From Dorfprozelten to Australia – new blog

When I started this blog two years ago, one of the pages tabbed under the image was “Dorfprozelten, Bavaria”. This has easily been the single biggest “hitter” on my blog, no doubt aided by the unusual name bringing it up in Google searches. It’s attracted quite a number of people with ancestry from this little village in Bavaria and it’s been a means of connecting up those researching the same families.

In the greater scheme of Australia’s migration, they are a small group – some 62 individuals in 23 family groups or alone. However the loss of these individuals, mainly over a couple of short years, must have been severely felt in their home town. They are also a little different from the general Australian perception of German immigrants, as they were Catholics not Lutherans. The majority of them were family units who arrived under New South Wales’s vinedresser assisted migration scheme. A smaller number arrived as individuals mainly contracted to work as shepherds before they arrived here.

I’ve been researching these emigrants from Dorfprozelten to Australia for about 10 years, initially in the hope they’d lead me to my George Kunkel’s arrival information. I’d also I noticed that land owners around his property in the Fifteen Mile near Murphys Creek, Queensland shared some of the same names as the Dorfprozelten immigrants. Over the years I’ve managed to confirm the connection between these families, which was largely lost to the descendants of these families. Even my reliable oral history from George’s grand-daughter suggested the families were just neighbours.

Also over the years I’ve slowly accumulated quite a bit of information on these families. I have more on those who came to Queensland (then called Moreton Bay and part of New South Wales) and less on the New South Wales immigrants. This is mainly an access issue – I’m more often in Brisbane near the Queensland archives than I am in Sydney.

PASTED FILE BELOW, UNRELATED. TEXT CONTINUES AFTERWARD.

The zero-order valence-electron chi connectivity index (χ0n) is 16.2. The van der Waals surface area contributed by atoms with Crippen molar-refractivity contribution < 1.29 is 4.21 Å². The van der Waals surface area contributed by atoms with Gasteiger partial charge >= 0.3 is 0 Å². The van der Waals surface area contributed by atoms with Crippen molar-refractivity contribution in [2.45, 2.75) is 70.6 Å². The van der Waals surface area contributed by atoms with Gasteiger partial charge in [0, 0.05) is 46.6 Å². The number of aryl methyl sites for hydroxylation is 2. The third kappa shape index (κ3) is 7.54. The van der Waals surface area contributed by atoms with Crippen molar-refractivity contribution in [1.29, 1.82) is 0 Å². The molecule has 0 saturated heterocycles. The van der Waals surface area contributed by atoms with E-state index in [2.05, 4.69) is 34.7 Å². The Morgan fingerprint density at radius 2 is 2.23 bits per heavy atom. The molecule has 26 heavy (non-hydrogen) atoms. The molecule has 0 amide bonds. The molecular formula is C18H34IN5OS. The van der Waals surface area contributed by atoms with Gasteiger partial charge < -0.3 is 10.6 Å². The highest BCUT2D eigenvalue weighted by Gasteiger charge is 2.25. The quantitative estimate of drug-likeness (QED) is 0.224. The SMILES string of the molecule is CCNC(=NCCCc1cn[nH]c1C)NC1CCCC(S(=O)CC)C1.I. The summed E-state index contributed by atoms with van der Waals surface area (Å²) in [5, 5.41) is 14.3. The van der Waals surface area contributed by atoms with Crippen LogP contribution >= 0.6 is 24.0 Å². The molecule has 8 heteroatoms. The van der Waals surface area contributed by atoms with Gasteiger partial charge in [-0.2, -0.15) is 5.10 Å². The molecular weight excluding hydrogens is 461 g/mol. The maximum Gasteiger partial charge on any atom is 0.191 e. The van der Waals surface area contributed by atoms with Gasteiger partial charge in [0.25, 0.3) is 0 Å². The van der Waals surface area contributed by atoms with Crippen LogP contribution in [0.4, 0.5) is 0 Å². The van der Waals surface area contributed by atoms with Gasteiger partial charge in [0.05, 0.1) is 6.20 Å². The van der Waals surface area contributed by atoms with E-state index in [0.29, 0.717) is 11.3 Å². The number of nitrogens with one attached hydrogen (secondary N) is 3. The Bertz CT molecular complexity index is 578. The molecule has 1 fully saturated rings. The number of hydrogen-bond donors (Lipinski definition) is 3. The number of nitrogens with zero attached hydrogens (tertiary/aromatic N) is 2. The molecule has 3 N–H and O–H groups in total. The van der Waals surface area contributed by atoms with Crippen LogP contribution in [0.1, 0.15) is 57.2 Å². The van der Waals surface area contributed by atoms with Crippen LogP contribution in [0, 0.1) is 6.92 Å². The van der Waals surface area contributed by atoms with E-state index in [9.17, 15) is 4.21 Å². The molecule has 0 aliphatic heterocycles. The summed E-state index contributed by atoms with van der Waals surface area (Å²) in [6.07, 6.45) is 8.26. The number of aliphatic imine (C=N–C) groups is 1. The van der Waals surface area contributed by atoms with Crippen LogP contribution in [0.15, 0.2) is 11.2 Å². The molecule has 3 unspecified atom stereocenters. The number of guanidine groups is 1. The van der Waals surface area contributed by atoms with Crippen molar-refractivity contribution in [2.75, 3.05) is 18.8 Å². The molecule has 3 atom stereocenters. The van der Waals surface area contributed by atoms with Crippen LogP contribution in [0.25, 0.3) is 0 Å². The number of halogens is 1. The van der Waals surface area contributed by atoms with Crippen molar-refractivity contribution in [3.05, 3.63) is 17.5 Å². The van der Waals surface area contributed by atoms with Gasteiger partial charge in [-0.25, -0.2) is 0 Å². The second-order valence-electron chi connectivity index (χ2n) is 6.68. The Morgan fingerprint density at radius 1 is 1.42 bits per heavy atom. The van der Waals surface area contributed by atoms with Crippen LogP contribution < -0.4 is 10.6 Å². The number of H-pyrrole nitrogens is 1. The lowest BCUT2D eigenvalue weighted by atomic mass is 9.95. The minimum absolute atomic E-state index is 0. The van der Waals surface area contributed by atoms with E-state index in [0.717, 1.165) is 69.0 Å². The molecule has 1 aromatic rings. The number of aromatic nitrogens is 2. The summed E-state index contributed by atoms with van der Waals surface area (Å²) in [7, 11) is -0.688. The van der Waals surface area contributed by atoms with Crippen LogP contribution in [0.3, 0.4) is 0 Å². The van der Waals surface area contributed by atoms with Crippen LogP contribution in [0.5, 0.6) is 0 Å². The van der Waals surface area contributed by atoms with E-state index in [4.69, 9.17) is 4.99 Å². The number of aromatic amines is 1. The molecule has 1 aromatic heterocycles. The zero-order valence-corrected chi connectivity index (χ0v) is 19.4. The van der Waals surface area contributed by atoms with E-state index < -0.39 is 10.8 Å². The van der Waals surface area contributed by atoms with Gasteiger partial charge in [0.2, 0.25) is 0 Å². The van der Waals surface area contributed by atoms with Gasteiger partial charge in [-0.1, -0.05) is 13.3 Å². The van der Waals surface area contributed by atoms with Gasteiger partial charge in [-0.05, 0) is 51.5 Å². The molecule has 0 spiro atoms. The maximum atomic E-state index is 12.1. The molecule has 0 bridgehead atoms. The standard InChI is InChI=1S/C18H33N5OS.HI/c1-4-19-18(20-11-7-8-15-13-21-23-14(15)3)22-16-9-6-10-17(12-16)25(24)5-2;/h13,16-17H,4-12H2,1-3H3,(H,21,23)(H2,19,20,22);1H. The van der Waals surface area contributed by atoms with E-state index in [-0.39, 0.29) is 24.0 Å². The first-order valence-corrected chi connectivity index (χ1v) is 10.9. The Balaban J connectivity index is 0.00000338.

For all these reasons I’ve launched another new blog called From Dorfprozelten to Australia where I’ll draw these stories together. Although the focus is on Australia I would certainly be keen to hear from anyone whose ancestors emigrated from Dorfprozelten – I know that over the years many emigrants left the village for “America”, be that USA or Canada.

One of these immigrants may be my ancestor’s brother Philip Joseph Kunkel, or perhaps Joseph Philip Kunkel, born 1840. Family stories throughout all the branches say a brother went to America and I think it likeliest he was the emigrant as he disappears from the church records. I’d really love to hear from anyone who might be descended from him.

I suspect the new blog will mainly be of interest to those with Dorfprozelten ancestry but may also interest researchers with a Bavarian background though I am unable to help with that in any specific way.

World War I Bavarian military service

Ancestry has announced the addition of Bavarian military service records for WWI.

Bavaria, Germany, WWI
Personnel Rosters, 1914-1918

Bavaria had its own military even after Germany’s unification. In this collection of rosters, look for details including rank, birth date and place, religion, occupation, parent names and more. Don’t sprechen sie deutsch? You’ll find a simple translation key to help you through the records on the main page of the collection.

I have had a brief look at them and they have a great deal of information on them. The writing style is different so that is a challenge as well but if you find a relevant name, print it off, grab a good German dictionary and persevere.
As well as searching for names I searched only by the village of Dorfprozelten where my ancestor, Georg Kunkel, came from (ie put in the village name but no surname). Only 50 names came up (it’s a small village) and many are recognisable as traditionally “of the village”. Many also carry the same surname as the emigrants who left in the 1850s so fellow descendants of Dorfprozelten emigrants may find relatives among the list. BTW I would only try this if you know you’re looking at a small village!

Sadly, Philip Joseph Kunkel (or Philip Josef Kunkel or Josef Philip Kunkel) is nowhere to be seen. Once again the name is “not of the area”. What happened to him? Did he go to North America, either USA or Canada, as rumoured.